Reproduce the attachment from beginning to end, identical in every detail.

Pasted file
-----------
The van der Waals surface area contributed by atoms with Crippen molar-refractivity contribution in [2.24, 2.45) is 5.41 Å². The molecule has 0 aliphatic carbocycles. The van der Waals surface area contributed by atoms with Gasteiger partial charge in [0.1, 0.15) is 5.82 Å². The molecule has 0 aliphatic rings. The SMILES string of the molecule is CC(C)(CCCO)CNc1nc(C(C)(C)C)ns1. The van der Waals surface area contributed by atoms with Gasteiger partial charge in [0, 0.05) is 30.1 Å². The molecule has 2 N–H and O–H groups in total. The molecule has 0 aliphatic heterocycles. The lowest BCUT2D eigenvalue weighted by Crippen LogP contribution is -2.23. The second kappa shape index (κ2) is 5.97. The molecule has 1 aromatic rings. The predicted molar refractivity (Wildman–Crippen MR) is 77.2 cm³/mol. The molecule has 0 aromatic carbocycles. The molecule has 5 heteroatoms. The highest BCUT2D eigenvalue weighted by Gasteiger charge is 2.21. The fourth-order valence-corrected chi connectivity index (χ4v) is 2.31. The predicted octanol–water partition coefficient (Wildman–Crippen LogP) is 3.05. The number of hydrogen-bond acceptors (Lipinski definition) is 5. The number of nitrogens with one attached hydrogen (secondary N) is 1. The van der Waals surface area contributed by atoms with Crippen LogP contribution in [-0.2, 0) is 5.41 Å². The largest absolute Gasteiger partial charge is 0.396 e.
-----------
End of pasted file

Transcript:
The van der Waals surface area contributed by atoms with Crippen molar-refractivity contribution in [2.24, 2.45) is 5.41 Å². The molecule has 0 aliphatic carbocycles. The van der Waals surface area contributed by atoms with Gasteiger partial charge in [0.1, 0.15) is 5.82 Å². The molecule has 0 aliphatic rings. The SMILES string of the molecule is CC(C)(CCCO)CNc1nc(C(C)(C)C)ns1. The van der Waals surface area contributed by atoms with Gasteiger partial charge in [0, 0.05) is 30.1 Å². The molecule has 2 N–H and O–H groups in total. The molecule has 0 aliphatic heterocycles. The lowest BCUT2D eigenvalue weighted by Crippen LogP contribution is -2.23. The second kappa shape index (κ2) is 5.97. The molecule has 1 aromatic rings. The predicted molar refractivity (Wildman–Crippen MR) is 77.2 cm³/mol. The molecule has 0 aromatic carbocycles. The molecule has 5 heteroatoms. The highest BCUT2D eigenvalue weighted by Gasteiger charge is 2.21. The fourth-order valence-corrected chi connectivity index (χ4v) is 2.31. The predicted octanol–water partition coefficient (Wildman–Crippen LogP) is 3.05. The number of hydrogen-bond acceptors (Lipinski definition) is 5. The number of nitrogens with one attached hydrogen (secondary N) is 1. The van der Waals surface area contributed by atoms with Crippen LogP contribution in [-0.2, 0) is 5.41 Å². The largest absolute Gasteiger partial charge is 0.396 e.